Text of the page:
What the hell was Bill Clinton thinking, standing there next to President Bush
and providing verbal cover for the administration's ludicrous claims that the
problems plaguing New Orleans were unforeseeable?
He even defended the administration's catastrophic response to Katrina. When
asked on CNN whether the federal response was fast enough, Clinton bobbed, weaved,
back on this utterly absurd claim: "You and I are not in a position
to make any judgment because we weren't there." C'mon, Bill, "...we
weren't there"? I know this sucking up business is hard, but you've got
to do better than that.
This disaster has been extraordinarily revealing, exposing not only Bush's
failure of leadership, and the deadly consequences of his distorted priorities
but also the many, many years of political neglect of the poor and the needy
by both political
parties. You couldn't get a much clearer illustration of the myriad ways
that we have indeed become Two Nations than the stories and pictures coming
out of New Orleans this week. Not too many Bush Pioneers were forced to wallow
in their own feces at the Superdome.
But it's mighty hard to have a teachable moment when you have Bill Clinton,
still the reigning symbol of the Democratic Party, failing to connect the dots
between the Bush administration's chronic abandonment of the poor and its recent
abandonment of the poor in the Big Easy -- as well as the dots between the war
in Iraq and the undermining of our security here at home. And as if all this
wasn't enough, there he was defending the indefensible. "I'm telling you,"
he said in a White House sit-down with CNN (along with Bush, Sr.), "nobody
thought this was going to happen like this...they had problems they never could
have foreseen." Which is absolutely, incontrovertibly, and provably untrue
many times over). And he is too smart not to know it.
Instead of acting like a Bush lapdog and gratefully accepting his role as Co-Disaster-Fund-Raiser-in-Chief,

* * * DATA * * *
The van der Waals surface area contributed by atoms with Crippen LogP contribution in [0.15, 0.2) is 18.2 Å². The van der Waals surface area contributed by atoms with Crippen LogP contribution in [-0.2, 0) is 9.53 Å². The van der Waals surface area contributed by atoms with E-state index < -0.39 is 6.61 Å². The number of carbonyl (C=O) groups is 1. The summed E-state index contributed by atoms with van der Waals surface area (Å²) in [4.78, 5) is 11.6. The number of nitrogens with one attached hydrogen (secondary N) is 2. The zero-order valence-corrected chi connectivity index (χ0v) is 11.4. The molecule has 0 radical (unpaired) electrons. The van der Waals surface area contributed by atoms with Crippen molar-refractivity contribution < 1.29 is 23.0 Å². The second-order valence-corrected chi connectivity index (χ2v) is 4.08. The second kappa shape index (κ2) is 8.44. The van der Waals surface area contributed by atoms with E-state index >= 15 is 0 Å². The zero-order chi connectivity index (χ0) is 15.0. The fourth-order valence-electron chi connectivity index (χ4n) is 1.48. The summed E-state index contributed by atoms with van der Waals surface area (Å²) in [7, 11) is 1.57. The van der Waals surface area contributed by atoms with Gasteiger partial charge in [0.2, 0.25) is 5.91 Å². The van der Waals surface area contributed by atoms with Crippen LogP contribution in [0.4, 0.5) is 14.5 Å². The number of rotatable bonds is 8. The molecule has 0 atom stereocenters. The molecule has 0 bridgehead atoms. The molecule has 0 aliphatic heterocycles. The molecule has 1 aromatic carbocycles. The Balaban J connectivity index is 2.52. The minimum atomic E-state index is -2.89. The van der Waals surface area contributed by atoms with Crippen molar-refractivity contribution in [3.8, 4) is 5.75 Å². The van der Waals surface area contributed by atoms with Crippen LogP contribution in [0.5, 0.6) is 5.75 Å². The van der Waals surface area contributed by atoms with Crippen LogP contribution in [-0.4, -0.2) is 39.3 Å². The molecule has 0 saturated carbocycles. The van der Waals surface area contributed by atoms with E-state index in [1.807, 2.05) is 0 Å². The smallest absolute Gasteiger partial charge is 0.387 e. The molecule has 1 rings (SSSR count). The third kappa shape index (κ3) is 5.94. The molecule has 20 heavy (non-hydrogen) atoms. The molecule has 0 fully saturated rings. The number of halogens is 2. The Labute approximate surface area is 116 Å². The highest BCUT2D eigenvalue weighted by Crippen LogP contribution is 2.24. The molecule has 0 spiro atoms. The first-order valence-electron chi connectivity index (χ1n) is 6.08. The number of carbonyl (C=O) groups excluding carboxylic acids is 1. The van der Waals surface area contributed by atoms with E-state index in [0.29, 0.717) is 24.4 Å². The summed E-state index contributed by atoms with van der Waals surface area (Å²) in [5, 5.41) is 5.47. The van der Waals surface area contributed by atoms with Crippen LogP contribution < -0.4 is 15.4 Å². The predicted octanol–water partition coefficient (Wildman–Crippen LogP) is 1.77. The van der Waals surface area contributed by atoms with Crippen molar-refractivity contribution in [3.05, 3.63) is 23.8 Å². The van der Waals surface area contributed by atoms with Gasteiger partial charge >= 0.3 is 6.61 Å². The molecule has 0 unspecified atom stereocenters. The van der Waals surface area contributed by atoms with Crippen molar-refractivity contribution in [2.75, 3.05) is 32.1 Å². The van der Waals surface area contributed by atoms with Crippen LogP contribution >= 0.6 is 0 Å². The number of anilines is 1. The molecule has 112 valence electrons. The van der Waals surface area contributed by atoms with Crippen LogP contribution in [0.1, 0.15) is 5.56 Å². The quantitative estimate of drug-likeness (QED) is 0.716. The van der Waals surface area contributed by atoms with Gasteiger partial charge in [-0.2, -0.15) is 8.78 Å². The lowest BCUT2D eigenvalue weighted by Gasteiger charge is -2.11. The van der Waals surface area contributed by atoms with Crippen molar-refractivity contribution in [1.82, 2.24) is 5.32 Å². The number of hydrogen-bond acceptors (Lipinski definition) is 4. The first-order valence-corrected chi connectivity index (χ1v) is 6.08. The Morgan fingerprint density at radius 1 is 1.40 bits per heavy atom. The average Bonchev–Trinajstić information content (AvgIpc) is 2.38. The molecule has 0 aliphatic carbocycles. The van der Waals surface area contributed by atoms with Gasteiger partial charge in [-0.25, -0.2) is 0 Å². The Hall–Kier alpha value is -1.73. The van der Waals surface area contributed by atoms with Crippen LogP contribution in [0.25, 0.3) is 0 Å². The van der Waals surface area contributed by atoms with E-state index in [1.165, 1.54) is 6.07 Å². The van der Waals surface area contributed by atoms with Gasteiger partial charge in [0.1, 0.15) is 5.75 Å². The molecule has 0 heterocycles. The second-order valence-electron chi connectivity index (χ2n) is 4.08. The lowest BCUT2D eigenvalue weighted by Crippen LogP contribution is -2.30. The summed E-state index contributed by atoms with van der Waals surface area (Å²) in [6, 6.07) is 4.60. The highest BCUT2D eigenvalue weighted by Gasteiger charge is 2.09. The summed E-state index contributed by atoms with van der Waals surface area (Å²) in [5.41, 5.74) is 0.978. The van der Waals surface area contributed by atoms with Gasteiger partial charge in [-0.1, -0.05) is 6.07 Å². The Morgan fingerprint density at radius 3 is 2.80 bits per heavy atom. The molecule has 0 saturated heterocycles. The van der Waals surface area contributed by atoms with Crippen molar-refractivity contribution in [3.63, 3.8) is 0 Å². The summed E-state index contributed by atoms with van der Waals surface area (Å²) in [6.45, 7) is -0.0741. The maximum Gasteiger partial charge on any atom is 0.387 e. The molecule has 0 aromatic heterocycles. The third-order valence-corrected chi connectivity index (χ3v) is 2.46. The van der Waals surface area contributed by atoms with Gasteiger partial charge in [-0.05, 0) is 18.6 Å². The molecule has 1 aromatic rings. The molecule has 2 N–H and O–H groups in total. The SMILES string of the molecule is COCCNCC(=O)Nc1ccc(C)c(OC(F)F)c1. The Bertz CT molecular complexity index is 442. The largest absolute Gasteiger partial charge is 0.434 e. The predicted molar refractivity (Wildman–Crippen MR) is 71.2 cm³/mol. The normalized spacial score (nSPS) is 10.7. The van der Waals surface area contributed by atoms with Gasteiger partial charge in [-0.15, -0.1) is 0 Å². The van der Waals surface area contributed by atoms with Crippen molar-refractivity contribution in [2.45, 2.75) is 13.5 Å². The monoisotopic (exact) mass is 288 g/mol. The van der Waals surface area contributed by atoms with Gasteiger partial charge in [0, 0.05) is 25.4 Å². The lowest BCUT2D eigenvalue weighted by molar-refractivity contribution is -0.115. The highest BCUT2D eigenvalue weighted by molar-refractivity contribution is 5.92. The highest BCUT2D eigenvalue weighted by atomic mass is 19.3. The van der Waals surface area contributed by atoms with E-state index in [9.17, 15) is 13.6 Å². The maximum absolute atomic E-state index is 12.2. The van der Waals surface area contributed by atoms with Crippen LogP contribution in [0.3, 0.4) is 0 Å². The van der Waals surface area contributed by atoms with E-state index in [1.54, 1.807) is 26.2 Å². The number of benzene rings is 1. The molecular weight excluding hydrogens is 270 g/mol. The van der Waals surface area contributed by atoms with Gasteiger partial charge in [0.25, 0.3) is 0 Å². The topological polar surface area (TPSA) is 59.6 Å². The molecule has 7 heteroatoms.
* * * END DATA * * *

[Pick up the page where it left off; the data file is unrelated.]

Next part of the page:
imagine the impact Clinton would have had if he had stepped up and made the
connection between the increase
in poverty and the stagnation in incomes for the fifth straight year and
the post-storm suffering among the poor in New Orleans. Or imagine if he had
spoken out about how the GOP's beloved new bankruptcy bill is going to further
the misery of those ruined by Hurricane Katrina.
Chances to radically shift the national debate, alter the nation's perspective,
and rearrange our priorities don't come along very often. President Bush squandered
the teachable moment provided by 9/11, calling us not to national service but
to shopping. Bill Clinton is now making it harder to use the current disaster
as a wake-up call about the pent-up anger bubbling just beneath the surface
of our country, about the Other America largely hidden from view, and about
the urgent need to redefine national security.
Even devoted Clintonites are scratching their heads and wondering what has
happened to the man once lauded as "the first black president." Is
his need to be a part of this country's wealth and power establishment so great
that it blinds him to reality? Is his need to be fawned over so desperate that
he has forgotten how to speak the truth?
Sadly, Clinton has been remarkably consistent when it comes to sucking up to
Bush -- offering his support on everything from the invasion of Iraq ("I
have repeatedly defended President Bush against the left on Iraq," he told
Time last summer) to Bush's infamous phony State of the Union claims about Saddam
attempting to acquire uranium ("You know, everybody makes mistakes when
they are president," he told
Larry King sympathetically. "I mean, you can't make as many calls as
you have to make without messing up once in a while.")
And now providing cover for George W. Bush and undermining this teachable moment.
Again I ask: What the hell is he thinking?
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